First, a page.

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Tuesday, January 21, 2020  

Making a Difference: LPN enjoys touching lives in home healthPublished 11/18/2009

by Joelle Moran

Staff Writer

Health in Home LPN Donna Johnston likes going to work everyday knowing that she’s directly touching her patients’ lives, making a difference. It’s this one-on-one aspect of home health care that Johnson values.
“You have the opportunity to make an impact on somebody’s life everyday,” Johnson said. “You get to build those personal relationships and realize that what you have to offer makes a difference.”
Unlike other health care settings, home health care involves environmental, holistic care, which can create an entire set of additional challenges for nurses and present opportunities to be creative, Johnston said.
“We have to address not just the illness, but the entire situation of the client,” she said.
Health in Home provides health care services to elderly and disabled clients, many that require long-term care due to a health decline or illness that will affect them for their entire lives.
Because Johnston works in patients’ homes, she can’t rely on the luxuries of technology and high-tech equipment to diagnose patients or make them comfortable.
This is where the creativity and ability to improvise come into play.
“You have to make do with what you can find,” Johnston said.
For example, if a patient’s bed needs to be elevated, Johnston would devise a way to prop it up, whereas in a hospital it just requires the push of a button. Or, if Johnston has a diabetic client that needs to eat healthy on a fixed budget, she’ll work with him to brainstorm what will fit into his budget and get as close to the perfect foods as possible.
Although this improvising can be challenging, Johnston jokes that the weather and traffic are the most common headaches of being a home health nurse.
Johnston said she always wanted to be a nurse, but life happens and her marriage and family took precedence over her career. After having a variety of administrative jobs - many health care-related such as in insurance and doctors’ offices - she realized she wanted more out of life.
“The universe was telling me it was time to go to nursing school,” she said.
Johnston earned her LPN in 2006 from the Denver School of Nursing and just started the LPN to RN program there as well. She’s on track to complete her RN in December 2010.
After earning her LPN, she worked at a nursing home for eight months and realized that the stress of having to care for too many patients was not the type of nursing she wanted to do. So, she went to work in home care for Above and Beyond, a home health agency that is no longer in existence.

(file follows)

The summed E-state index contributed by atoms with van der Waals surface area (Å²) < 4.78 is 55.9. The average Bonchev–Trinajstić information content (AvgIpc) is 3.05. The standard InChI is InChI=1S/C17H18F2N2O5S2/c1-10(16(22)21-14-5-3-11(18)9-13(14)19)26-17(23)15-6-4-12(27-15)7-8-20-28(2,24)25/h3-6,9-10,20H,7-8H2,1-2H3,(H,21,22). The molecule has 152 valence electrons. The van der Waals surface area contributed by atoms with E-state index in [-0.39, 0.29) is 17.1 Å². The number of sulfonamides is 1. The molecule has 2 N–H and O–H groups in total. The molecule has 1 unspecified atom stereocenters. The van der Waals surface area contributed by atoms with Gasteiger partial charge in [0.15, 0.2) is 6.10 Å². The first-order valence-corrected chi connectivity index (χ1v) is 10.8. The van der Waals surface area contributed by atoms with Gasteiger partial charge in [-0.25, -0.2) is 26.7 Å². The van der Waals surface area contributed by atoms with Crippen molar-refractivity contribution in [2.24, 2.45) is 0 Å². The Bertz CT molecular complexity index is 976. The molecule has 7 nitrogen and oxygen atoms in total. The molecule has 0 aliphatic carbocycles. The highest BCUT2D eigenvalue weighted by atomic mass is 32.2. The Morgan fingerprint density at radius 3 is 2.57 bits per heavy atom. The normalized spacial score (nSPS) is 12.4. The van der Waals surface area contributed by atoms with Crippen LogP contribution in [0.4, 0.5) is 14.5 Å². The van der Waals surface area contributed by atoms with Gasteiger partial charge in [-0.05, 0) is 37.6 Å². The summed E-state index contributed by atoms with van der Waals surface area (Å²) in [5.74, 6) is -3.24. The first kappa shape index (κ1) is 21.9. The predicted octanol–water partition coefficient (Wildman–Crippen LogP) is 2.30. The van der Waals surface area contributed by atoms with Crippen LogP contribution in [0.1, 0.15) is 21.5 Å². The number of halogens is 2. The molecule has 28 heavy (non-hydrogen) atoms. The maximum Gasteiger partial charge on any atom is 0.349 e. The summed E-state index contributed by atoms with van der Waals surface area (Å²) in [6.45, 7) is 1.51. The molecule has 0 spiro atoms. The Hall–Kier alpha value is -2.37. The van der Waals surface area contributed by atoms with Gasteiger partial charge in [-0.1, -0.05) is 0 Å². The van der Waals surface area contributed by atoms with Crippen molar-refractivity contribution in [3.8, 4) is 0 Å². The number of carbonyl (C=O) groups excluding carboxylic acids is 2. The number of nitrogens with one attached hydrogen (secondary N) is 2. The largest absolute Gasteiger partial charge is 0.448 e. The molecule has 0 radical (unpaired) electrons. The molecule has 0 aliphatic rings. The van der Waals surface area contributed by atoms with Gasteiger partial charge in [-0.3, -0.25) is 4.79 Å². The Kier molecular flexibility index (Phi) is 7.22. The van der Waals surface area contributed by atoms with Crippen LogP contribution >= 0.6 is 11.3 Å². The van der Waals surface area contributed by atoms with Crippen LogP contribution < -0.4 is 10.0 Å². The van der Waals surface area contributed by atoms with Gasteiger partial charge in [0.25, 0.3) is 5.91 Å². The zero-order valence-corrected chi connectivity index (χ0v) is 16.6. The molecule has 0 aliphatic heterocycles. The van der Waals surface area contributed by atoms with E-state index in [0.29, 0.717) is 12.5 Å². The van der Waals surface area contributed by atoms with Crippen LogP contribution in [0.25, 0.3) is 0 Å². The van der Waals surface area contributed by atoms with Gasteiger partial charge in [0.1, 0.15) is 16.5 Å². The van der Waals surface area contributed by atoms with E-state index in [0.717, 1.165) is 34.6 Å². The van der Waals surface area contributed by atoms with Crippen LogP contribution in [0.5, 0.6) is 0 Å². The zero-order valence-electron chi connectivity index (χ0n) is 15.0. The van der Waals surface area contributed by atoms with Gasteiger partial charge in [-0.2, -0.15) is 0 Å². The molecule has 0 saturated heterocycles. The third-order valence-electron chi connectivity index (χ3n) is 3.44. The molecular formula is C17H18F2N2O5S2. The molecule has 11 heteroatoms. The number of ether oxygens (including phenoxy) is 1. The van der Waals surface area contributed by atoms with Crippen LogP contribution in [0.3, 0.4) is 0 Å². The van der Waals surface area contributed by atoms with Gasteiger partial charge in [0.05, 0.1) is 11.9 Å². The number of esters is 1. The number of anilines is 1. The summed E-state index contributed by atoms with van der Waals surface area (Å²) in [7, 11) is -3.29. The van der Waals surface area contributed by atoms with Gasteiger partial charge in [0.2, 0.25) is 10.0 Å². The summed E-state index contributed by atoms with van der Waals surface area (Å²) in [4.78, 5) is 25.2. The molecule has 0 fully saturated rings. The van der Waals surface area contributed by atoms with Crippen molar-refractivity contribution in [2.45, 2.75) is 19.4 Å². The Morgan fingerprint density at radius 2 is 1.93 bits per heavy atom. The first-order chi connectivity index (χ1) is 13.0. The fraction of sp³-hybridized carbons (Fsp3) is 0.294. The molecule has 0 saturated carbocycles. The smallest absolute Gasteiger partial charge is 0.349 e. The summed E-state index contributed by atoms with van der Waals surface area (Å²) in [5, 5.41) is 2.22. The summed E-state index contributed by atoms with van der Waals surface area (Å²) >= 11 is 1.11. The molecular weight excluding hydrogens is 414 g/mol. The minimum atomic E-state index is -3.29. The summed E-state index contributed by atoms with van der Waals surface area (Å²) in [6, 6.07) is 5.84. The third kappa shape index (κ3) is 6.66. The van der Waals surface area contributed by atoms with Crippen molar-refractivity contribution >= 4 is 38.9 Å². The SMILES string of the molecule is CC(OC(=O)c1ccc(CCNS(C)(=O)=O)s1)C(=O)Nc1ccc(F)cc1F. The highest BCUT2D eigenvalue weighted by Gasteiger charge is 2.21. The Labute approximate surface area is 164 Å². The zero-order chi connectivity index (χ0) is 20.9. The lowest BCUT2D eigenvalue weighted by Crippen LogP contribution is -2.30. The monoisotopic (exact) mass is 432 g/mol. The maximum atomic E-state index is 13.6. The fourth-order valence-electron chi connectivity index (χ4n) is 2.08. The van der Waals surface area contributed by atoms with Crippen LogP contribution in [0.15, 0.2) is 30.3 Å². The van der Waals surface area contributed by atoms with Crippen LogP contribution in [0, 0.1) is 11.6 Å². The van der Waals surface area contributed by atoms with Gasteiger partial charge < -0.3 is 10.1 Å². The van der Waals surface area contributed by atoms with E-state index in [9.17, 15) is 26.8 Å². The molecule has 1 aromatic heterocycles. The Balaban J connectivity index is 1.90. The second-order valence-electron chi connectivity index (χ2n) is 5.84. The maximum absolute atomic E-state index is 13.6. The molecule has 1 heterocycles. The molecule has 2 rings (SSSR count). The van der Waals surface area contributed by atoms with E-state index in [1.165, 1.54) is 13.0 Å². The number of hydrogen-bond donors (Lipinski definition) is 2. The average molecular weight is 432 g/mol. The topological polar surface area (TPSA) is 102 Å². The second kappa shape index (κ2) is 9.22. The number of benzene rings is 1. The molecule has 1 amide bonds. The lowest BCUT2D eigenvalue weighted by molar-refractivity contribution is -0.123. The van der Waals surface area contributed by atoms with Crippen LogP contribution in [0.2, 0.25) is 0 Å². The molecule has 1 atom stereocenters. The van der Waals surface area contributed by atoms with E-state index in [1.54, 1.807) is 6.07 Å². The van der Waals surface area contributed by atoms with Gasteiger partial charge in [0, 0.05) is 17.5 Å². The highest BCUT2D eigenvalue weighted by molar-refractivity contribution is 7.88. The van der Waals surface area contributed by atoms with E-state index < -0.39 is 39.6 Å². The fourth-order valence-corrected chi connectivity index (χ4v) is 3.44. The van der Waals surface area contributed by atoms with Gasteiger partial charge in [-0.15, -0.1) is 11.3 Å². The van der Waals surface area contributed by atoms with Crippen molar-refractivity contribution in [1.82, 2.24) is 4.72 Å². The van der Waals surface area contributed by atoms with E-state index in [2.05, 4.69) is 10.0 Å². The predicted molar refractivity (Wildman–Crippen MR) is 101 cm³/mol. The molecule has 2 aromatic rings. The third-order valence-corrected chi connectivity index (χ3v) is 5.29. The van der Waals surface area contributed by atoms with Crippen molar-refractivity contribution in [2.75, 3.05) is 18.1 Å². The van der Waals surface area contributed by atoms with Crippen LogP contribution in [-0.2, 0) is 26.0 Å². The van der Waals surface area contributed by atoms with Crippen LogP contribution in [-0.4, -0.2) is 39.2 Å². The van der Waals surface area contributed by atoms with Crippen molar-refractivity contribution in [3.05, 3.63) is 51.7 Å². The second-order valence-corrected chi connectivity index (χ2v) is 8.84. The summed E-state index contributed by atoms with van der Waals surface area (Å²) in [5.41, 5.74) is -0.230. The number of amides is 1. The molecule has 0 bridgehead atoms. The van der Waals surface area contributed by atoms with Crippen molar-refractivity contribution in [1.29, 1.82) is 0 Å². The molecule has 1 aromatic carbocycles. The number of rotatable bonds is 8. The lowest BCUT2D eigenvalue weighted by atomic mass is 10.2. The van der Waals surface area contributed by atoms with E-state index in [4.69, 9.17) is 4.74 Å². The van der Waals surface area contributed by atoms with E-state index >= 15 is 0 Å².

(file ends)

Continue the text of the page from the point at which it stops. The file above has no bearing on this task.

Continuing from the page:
While there, she worked in the field and had the opportunity to learn quality assurance and worked her way to administrator of that agency.
Johnston joined Health in Home in 2008 and says she has “found a home for myself in home care.” She also splits her time between the field - visiting about 20 clients a week -   and in the office, doing administrative quality assurance work. She says she enjoys the challenges of home care, and it’s what keeps her going, knowing that every day is different.
“No day is exactly the same. Even though you have the same patients, new things come up, you learn something new or new ways of doing things,” she said.
The goal of home health care is to keep patients in their own surroundings, which Johnston says is doable the majority of the time.
“When they’ve lost a lot, keeping them in their home and giving them that sense that they’re in control of their home is huge to our clients,” she said. “I value the relationships I’m able to build with the patients and their families, assisting them with getting out in the community and maintaining their independence as long as they can and knowing that I have a vital role in that.”
Another rewarding aspect of home care, Johnston said, is seeing patients not only when they are ill, but also as they adapt to their illness and heal.
And as home health nurses work autonomously, they serve as the invaluable eyes and ears for doctors, often seeing what’s happening with patients sooner than a doctor.
“It gives you a little more freedom as a nurse, more responsibility. With that you can really get to know your patient and experience one-on-one nursing,” she said.


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